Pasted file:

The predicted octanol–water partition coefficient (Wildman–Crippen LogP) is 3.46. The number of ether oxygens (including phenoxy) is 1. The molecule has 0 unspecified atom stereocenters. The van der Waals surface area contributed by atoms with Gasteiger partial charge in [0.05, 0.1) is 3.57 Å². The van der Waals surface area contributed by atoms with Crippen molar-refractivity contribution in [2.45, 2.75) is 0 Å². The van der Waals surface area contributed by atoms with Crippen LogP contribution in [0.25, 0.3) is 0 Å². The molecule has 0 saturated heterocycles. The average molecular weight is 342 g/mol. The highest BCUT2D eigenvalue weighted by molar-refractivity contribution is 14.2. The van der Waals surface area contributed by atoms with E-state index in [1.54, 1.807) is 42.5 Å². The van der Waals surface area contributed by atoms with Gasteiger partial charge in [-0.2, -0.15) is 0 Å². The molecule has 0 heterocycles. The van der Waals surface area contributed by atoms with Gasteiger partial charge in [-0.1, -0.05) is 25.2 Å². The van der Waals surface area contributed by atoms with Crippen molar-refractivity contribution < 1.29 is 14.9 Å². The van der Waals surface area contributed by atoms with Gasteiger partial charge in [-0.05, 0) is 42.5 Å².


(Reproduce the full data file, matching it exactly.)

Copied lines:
The predicted octanol–water partition coefficient (Wildman–Crippen LogP) is 3.46. The number of ether oxygens (including phenoxy) is 1. The molecule has 0 unspecified atom stereocenters. The van der Waals surface area contributed by atoms with Gasteiger partial charge in [0.05, 0.1) is 3.57 Å². The van der Waals surface area contributed by atoms with Crippen molar-refractivity contribution in [2.45, 2.75) is 0 Å². The van der Waals surface area contributed by atoms with Crippen LogP contribution in [0.25, 0.3) is 0 Å². The molecule has 0 saturated heterocycles. The average molecular weight is 342 g/mol. The highest BCUT2D eigenvalue weighted by molar-refractivity contribution is 14.2. The van der Waals surface area contributed by atoms with E-state index in [1.54, 1.807) is 42.5 Å². The van der Waals surface area contributed by atoms with Gasteiger partial charge in [-0.2, -0.15) is 0 Å². The molecule has 0 heterocycles. The van der Waals surface area contributed by atoms with Gasteiger partial charge in [-0.1, -0.05) is 25.2 Å². The van der Waals surface area contributed by atoms with Crippen molar-refractivity contribution < 1.29 is 14.9 Å². The van der Waals surface area contributed by atoms with Gasteiger partial charge in [-0.05, 0) is 42.5 Å².